Erika Hilliard, a registered clinical social worker in Vancouver, British Columbia and author of Living Fully with Shyness and Social Anxiety: a Comprehensive Guide to Gaining Social Confidence (Marlowe & Company, 2005) offers her tips on preparing for party season.
1. Have a plan of action
Make a list of party anxieties and then give them a more realistic spin, Hilliard suggests. Your anxieties can easily take over your thoughts if you let them. By staying ahead of what might worry you, you can plan in advance for how to deal with social snafus. For example, if you know that you're going to panic about not having anything to say, choose some possible conversation topics before you head out the door so you'll have something to rely on when you get there.
Come prepared with three topics you can draw on in case you're stuck for something to talk about. Hilliard suggests recent movies, news or current events, and your own interests and hobbies. But avoid putting too much pressure on yourself. "Don't think you have to carry the entire weight of the conversation. Do expect some awkwardness and silence – that's normal," Hilliard says.
2. Do some imagery work
It's easy to get into a pattern of negative thinking, especially if we already feel anxious. To combat it, the best defence is a positive offence. Instead of painting a negative picture of what you think will happen at the party, paint a wonderful picture of what you want to experience, explains Hilliard. "Imagine yourself at the party, reaching out to someone first."
A good way to further your positive imagery is affirmations. Say positive affirmations in your head, Hilliard suggests. Keep them short and in the present tense such as "I am enjoying myself." Or "This is a fun party." Your body responds to what is going through your mind. If you are painting a negative picture of your situation or thinking negative thoughts, your body will respond with stress, Hilliard explains.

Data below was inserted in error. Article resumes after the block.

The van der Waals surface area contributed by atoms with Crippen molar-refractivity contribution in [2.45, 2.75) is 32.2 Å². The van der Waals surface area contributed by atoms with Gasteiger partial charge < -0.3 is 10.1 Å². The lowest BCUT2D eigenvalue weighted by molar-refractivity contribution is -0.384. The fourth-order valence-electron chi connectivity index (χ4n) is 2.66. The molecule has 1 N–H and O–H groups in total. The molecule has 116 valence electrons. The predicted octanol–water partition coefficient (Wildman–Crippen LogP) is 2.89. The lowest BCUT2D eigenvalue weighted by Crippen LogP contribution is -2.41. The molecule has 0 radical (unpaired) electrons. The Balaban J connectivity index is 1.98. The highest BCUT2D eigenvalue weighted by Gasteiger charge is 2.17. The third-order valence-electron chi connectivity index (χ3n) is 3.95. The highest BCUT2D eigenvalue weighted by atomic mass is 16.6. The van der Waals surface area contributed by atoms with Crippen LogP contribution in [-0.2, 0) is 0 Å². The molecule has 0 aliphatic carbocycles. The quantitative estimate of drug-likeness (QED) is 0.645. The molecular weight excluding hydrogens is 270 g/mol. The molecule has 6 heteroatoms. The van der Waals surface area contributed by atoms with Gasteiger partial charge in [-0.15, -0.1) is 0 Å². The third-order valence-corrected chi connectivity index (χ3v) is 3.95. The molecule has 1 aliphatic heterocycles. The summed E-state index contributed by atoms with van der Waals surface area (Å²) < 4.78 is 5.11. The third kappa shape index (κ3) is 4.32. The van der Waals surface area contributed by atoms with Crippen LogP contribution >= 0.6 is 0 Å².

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3. Stay calm
Learn techniques to calm yourself down. One of Hilliard's favourite techniques is 'grounding'. Become aware of the sensation of various parts of your body, for example, your feet, she says. Focus on how your feet feel in your shoes, notice the air around you, feel your hands in your lap or your back against a chair. "Really get into the sensations," she says. "This technique is good for any overwhelming feeling, such as grief, stress or anxiety."
Grounding is effective because there is nothing that will bring you into the present moment like a physical sensation, Hilliard explains. If you are in the present, you will be better able to focus on being open, smiling and meeting people, rather than being stuck inside your head, worrying about what to say or whom to approach.
4. Take initiative
There is so much focus on 'me' and how and 'I' am coming across, says Hilliard. Instead of focusing entirely on you and how you think you're being perceived, work on taking initiative, she suggests. Be the first to ask someone their name rather than standing around, worrying about whether or not someone is going to talk to you.
Draw the other person out by asking open-ended questions. But remember to also give information about yourself. Don't just answer a question with a yes or no. Give a little extra that might help the conversation flow.
If you are stuck for something to say and can't recall any of the topics you thought about in advance, comment on your immediate surroundings to get things going. Observe the house, the decor, the food or people around you.
Instead of being preoccupied with not belonging, look at people and silently, in your mind, say "I'm glad you'e here, I welcome you." This will help you remain open, Hilliard explains. From here, the next step is to smile and say hello.
5. Watch your body language
Often, when we are feeling awkward or out of place, we don't realize how closed off our body language becomes. Even if you don't feel comfortable walking up to a group of people you don't know, make sure your body language isn't giving you away. Walk tall and have a good posture, Hilliard says. Make eye contact, smile, and don't cross your arms or legs.
Take stock of the impression you are giving. If you look like you're not having any fun, no one will want to talk to you.
6. Remember you're not alone
Worrying about what you're going to say or how you're going to come across in social settings is a common fear. "What you think is unique to you, other people are feeling," Hilliard says.
The message out there is that shyness is negative, but much of the population feels shy at some point. It's normal.
Acknowledge you might be feeling shy, but don't dwell on it, Hilliard says. In fact, tell yourself it's OK.
"You can live fully with some shyness," she says. The key is to find balance. Embrace that part of yourself but also move out of your comfort zone and take initiative in social situations.
• Tips for boosting your self-esteem
• The dos and don'ts of being a good friend
• How to deal when people cross the line
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